The word 'phonology' (as in the phonology of English) can also refer to the phonological system (sound system) of a given language. This is one of the fundamental systems which a language is considered to comprise, like its syntax, its morphology and its vocabulary.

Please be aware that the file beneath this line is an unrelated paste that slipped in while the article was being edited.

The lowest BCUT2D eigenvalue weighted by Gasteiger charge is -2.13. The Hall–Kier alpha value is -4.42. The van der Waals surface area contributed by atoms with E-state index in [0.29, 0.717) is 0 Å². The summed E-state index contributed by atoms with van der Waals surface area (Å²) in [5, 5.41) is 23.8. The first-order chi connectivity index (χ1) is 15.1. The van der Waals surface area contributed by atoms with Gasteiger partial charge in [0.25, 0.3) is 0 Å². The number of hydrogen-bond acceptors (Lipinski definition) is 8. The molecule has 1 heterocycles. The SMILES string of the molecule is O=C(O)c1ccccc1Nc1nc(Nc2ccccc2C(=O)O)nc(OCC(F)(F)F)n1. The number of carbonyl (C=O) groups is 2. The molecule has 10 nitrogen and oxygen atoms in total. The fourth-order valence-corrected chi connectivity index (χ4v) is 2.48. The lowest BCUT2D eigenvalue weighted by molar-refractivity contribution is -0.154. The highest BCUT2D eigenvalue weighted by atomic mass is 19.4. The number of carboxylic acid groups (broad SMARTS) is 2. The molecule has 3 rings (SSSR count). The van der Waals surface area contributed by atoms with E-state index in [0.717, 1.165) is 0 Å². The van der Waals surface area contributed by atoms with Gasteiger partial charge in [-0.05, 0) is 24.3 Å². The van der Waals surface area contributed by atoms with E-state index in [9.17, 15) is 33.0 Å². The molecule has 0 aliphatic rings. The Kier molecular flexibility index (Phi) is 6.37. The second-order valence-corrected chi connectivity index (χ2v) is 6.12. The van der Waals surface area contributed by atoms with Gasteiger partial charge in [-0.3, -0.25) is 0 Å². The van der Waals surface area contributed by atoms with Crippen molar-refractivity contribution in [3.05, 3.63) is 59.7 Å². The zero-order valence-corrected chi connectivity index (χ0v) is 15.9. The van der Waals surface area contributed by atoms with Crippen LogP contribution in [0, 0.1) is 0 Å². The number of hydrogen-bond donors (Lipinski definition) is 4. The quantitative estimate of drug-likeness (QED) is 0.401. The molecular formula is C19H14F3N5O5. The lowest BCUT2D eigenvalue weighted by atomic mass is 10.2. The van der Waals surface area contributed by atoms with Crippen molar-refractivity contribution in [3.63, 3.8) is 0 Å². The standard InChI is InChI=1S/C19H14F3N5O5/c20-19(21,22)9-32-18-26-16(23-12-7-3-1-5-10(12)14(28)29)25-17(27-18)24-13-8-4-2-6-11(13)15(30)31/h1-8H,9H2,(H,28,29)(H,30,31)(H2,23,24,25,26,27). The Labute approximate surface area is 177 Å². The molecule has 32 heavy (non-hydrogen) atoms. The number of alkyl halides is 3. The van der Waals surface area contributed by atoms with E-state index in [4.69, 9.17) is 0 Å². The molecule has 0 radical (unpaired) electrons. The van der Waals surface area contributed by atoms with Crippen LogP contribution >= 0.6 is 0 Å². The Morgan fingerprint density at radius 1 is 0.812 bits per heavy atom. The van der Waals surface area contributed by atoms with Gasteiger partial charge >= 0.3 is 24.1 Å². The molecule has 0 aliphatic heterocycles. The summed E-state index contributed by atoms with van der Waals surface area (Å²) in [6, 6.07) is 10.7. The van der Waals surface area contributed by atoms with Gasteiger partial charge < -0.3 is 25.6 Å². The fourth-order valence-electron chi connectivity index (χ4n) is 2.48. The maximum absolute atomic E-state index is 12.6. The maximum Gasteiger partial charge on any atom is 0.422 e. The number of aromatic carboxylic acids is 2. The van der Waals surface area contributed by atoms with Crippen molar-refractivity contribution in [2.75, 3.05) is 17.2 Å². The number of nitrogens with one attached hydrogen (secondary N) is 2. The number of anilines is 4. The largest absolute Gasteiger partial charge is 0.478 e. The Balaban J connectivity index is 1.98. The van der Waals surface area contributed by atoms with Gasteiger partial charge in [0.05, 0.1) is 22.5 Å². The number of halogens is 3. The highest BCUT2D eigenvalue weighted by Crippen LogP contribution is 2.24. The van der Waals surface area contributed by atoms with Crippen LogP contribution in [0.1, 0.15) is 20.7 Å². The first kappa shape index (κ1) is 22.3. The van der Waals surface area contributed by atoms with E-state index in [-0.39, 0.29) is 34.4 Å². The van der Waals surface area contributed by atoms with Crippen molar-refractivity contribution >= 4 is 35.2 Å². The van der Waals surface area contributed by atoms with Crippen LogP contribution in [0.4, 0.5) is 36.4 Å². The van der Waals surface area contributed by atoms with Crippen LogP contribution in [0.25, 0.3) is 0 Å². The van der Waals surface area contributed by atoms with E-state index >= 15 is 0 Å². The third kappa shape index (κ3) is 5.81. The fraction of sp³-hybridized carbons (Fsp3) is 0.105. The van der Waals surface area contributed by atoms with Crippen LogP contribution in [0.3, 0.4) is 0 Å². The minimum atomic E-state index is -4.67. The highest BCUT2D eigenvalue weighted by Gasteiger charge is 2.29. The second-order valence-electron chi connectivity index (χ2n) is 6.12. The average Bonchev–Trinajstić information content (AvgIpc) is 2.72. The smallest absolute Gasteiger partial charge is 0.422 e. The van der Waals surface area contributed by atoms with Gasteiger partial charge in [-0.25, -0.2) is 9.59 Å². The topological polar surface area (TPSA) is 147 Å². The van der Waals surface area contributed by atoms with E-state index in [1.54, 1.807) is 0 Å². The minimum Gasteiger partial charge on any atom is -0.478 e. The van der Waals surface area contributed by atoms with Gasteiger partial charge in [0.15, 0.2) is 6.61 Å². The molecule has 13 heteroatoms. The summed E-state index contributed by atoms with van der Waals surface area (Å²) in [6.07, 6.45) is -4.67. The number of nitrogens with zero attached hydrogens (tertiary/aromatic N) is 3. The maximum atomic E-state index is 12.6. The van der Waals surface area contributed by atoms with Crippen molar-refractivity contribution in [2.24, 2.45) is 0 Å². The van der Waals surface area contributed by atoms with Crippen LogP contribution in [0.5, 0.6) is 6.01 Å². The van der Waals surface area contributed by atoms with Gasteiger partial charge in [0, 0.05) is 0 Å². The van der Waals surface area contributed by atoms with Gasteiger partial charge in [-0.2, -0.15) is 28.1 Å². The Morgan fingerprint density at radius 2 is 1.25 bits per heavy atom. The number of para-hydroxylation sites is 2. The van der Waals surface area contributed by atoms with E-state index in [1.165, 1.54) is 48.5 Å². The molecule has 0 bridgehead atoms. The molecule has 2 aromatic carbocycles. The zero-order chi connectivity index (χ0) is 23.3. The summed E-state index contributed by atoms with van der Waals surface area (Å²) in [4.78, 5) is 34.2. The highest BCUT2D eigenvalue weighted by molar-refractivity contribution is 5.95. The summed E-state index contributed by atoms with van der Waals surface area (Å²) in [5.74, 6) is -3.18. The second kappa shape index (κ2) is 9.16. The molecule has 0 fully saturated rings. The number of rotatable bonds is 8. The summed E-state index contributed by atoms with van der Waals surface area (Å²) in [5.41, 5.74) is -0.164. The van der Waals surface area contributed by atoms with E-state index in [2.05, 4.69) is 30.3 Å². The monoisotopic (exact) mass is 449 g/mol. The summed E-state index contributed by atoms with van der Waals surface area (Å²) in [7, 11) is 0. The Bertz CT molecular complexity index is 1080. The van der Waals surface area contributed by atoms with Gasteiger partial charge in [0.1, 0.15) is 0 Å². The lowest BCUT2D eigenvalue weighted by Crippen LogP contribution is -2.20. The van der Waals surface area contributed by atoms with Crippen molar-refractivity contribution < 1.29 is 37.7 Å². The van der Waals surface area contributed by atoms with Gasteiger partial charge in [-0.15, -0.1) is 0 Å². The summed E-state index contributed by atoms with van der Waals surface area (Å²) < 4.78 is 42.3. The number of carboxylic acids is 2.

Phonology is often distinguished from phonetics. While phonetics concerns the physical production, acoustic transmission and perception of the sounds of speech, phonology describes the way sounds function within a given language or across languages to encode meaning. For many linguists, phonetics belongs to descriptive linguistics, and phonology to theoretical linguistics, although establishing the phonological system of a language is necessarily an application of theoretical principles to analysis of phonetic evidence. Note that this distinction was not always made, particularly before the development of the modern concept of the phoneme in the mid 20th century. Some subfields of modern phonology have a crossover with phonetics in descriptive disciplines such as psycholinguistics and speech perception, resulting in specific areas like articulatory phonology or laboratory phonology.